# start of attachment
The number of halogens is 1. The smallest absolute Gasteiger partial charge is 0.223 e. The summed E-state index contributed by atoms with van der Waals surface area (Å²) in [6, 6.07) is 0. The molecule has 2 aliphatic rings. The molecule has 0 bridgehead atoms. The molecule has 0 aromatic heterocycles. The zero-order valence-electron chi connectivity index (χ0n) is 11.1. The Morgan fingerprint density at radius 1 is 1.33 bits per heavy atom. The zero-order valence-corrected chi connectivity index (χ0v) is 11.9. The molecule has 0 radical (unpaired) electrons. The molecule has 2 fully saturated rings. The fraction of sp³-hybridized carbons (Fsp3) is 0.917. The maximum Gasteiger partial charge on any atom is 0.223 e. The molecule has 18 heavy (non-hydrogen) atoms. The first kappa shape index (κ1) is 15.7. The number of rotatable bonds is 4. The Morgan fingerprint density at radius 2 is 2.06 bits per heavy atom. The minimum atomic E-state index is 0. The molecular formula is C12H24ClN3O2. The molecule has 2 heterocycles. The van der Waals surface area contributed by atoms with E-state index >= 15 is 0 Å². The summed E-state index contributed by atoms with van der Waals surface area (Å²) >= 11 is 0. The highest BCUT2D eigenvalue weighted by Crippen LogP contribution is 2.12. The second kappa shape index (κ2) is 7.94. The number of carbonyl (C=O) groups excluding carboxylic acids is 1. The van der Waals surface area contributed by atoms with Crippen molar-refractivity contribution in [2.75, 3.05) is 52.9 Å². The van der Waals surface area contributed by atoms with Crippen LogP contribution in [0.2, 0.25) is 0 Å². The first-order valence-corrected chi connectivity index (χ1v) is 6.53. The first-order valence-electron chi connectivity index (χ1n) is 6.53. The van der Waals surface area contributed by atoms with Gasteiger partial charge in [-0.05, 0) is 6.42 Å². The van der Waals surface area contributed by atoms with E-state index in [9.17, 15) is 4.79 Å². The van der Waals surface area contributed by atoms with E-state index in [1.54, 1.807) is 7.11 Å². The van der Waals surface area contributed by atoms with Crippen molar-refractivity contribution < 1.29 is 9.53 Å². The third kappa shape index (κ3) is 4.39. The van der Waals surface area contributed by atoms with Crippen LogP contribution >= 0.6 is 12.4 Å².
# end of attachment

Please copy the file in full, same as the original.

The number of halogens is 1. The smallest absolute Gasteiger partial charge is 0.223 e. The summed E-state index contributed by atoms with van der Waals surface area (Å²) in [6, 6.07) is 0. The molecule has 2 aliphatic rings. The molecule has 0 bridgehead atoms. The molecule has 0 aromatic heterocycles. The zero-order valence-electron chi connectivity index (χ0n) is 11.1. The Morgan fingerprint density at radius 1 is 1.33 bits per heavy atom. The zero-order valence-corrected chi connectivity index (χ0v) is 11.9. The molecule has 0 radical (unpaired) electrons. The molecule has 2 fully saturated rings. The fraction of sp³-hybridized carbons (Fsp3) is 0.917. The maximum Gasteiger partial charge on any atom is 0.223 e. The molecule has 18 heavy (non-hydrogen) atoms. The first kappa shape index (κ1) is 15.7. The number of rotatable bonds is 4. The Morgan fingerprint density at radius 2 is 2.06 bits per heavy atom. The minimum atomic E-state index is 0. The molecular formula is C12H24ClN3O2. The molecule has 2 heterocycles. The van der Waals surface area contributed by atoms with E-state index >= 15 is 0 Å². The summed E-state index contributed by atoms with van der Waals surface area (Å²) >= 11 is 0. The highest BCUT2D eigenvalue weighted by Crippen LogP contribution is 2.12. The second kappa shape index (κ2) is 7.94. The number of carbonyl (C=O) groups excluding carboxylic acids is 1. The van der Waals surface area contributed by atoms with Crippen molar-refractivity contribution in [2.75, 3.05) is 52.9 Å². The van der Waals surface area contributed by atoms with Crippen LogP contribution in [0.2, 0.25) is 0 Å². The first-order valence-corrected chi connectivity index (χ1v) is 6.53. The first-order valence-electron chi connectivity index (χ1n) is 6.53. The van der Waals surface area contributed by atoms with Gasteiger partial charge in [-0.05, 0) is 6.42 Å². The van der Waals surface area contributed by atoms with E-state index in [9.17, 15) is 4.79 Å². The van der Waals surface area contributed by atoms with E-state index in [1.54, 1.807) is 7.11 Å². The van der Waals surface area contributed by atoms with Crippen molar-refractivity contribution < 1.29 is 9.53 Å². The third kappa shape index (κ3) is 4.39. The van der Waals surface area contributed by atoms with Crippen LogP contribution >= 0.6 is 12.4 Å².